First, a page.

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SSO. You just can't get around that, no matter what you do. | 388 comments | Create New Account
Comments belong to whoever posts them. Please notify us of inappropriate comments.
SSO. You just can't get around that, no matter what you do.
Authored by: Gringo_ on Sunday, May 06 2012 @ 12:02 PM EDT

I respectfully disagree with your respectful disagreement...

Exactly how would you get around it? There was an inspired discussion on this under the previous article under "Oracle shoots itself in the foot". At some point down in the nest of comments an anon came up with an inspired idea, thinking outside the box. He suggested...

you could write the translator program in Java (with a Java license). The data produced with the non- standard SSO class name paths would be the creative work of the author (not Oracle), would not have the Java SSO naming convention in it at all, and could be distributed to billions of Android devices without Oracle being able to assert copyright on it.

I have to admit that might work, however let us imagine this translator in use. The Android developer writes his source code employing Java SE and the Android SDK as usual, then compiles his code plus resources down to a .pak file with the .class files. Now when the user goes to use an app, that app is loaded into memory, and a JIT dex compiler translates the .class files into dex ops, with the help of Harmony. Now on my Android phone, this happens so fast it seems to me the app starts immediately, but what if we had to insert the translator into the process? It would consume a huge amount of memory, and it would take time. I think it would be impractical.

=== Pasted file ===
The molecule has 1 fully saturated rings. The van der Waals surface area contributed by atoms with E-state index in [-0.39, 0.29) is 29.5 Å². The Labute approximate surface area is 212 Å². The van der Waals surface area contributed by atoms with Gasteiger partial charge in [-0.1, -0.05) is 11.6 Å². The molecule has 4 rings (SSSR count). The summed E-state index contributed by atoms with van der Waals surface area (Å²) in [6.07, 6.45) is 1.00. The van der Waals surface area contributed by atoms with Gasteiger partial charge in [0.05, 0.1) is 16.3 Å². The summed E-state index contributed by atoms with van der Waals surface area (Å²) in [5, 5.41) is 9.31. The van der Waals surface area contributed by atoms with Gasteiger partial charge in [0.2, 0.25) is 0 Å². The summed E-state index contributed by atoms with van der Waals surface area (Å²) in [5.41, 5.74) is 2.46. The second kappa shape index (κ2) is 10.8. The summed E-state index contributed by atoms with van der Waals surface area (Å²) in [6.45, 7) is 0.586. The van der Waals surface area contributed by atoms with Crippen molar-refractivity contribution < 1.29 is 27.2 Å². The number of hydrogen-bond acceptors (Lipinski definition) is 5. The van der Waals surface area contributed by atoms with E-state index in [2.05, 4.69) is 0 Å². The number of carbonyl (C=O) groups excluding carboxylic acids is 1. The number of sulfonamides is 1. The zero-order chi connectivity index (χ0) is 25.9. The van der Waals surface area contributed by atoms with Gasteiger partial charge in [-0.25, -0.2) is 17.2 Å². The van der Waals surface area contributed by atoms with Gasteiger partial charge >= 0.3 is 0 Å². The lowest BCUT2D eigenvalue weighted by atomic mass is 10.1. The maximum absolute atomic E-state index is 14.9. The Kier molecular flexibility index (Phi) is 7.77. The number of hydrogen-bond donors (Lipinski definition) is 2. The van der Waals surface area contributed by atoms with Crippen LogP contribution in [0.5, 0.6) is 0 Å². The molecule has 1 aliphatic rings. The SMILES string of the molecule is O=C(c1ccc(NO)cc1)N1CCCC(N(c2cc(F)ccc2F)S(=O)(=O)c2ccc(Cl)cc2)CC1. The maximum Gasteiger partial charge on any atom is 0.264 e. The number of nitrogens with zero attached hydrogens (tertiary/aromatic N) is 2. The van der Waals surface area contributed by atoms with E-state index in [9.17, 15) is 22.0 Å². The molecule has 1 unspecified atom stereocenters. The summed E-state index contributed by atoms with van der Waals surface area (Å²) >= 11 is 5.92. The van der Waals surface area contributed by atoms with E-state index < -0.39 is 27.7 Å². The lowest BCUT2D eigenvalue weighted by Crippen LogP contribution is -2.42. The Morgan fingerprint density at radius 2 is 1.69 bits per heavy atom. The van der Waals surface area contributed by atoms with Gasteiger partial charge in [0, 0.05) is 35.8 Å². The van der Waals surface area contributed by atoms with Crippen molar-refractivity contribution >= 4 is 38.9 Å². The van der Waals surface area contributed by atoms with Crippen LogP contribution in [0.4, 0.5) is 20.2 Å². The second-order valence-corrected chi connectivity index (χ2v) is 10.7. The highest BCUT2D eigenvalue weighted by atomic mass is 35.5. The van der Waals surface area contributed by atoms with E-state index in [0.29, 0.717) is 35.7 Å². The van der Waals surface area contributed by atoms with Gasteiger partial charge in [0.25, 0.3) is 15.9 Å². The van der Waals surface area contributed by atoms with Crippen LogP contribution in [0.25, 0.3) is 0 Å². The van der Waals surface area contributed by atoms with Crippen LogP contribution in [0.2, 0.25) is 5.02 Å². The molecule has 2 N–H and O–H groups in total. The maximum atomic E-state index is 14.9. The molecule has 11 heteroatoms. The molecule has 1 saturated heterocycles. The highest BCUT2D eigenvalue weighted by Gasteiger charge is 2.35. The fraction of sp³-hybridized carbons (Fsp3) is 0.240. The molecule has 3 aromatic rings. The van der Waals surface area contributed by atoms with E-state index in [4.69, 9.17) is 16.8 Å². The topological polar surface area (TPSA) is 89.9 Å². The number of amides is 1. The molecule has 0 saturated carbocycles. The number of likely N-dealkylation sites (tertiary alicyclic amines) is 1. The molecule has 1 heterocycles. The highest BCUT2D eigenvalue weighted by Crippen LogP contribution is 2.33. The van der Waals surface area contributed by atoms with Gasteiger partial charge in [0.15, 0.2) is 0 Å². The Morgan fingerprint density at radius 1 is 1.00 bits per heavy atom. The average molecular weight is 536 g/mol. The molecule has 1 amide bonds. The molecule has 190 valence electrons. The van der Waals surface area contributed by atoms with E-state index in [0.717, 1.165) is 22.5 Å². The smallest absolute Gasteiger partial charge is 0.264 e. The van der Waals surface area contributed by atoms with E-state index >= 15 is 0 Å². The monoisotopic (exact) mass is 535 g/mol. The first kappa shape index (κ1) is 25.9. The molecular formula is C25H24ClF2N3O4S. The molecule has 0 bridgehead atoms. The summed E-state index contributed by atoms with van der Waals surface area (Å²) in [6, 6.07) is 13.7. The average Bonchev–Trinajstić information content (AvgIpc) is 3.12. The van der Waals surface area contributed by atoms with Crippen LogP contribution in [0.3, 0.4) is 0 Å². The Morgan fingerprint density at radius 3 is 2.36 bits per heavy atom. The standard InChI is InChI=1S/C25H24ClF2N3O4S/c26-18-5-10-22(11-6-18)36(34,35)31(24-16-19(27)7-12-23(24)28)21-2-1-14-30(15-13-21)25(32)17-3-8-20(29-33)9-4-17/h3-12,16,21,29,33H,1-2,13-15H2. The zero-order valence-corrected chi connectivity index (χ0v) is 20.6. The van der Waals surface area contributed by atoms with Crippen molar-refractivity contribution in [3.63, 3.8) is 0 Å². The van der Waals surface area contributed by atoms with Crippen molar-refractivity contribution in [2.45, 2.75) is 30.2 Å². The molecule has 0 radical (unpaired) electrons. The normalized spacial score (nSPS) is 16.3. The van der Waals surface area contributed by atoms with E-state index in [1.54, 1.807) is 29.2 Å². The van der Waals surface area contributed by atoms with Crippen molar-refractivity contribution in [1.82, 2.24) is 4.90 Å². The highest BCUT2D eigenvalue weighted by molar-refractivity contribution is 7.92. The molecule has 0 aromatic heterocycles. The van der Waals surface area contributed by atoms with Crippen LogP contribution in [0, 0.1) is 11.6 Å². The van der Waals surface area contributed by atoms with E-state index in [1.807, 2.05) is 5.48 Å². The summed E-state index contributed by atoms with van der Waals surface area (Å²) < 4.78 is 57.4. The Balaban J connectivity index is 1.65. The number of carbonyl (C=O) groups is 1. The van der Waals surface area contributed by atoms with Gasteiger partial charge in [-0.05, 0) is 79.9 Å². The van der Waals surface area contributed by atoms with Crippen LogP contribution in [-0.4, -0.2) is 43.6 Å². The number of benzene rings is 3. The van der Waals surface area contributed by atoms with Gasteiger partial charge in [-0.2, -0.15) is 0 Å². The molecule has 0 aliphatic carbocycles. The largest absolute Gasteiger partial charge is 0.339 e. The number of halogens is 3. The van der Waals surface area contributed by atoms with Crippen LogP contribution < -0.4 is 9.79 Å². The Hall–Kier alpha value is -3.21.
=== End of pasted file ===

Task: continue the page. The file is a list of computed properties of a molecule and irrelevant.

If it is impractical, then we can continue to state "Google could not translate the names and SSO of the API and still have the same functionality", but considering this does somewhat invalidate my arguments above, where I am saying it is not possible at all. However, this idea depends on the notion that we can get around copyright issues with this translator written in Java, and it would be an unique solution to Android only, and not help us with the fear of APIs in gneral suddenly becoming copyrightable.

[ Reply to This | Parent | # ]

SSO. You just can't get around that, no matter what you do.
Authored by: Anonymous on Sunday, May 06 2012 @ 01:06 PM EDT

Well, that dorsn't enlighten us much. Are you suggesting that simply renaming is going to somehow change the "SSO"? Remember, everyone has already agreed the names themselves are not protectable.

[ Reply to This | Parent | # ]

  • fail on my part - Authored by: Anonymous on Sunday, May 06 2012 @ 02:53 PM EDT
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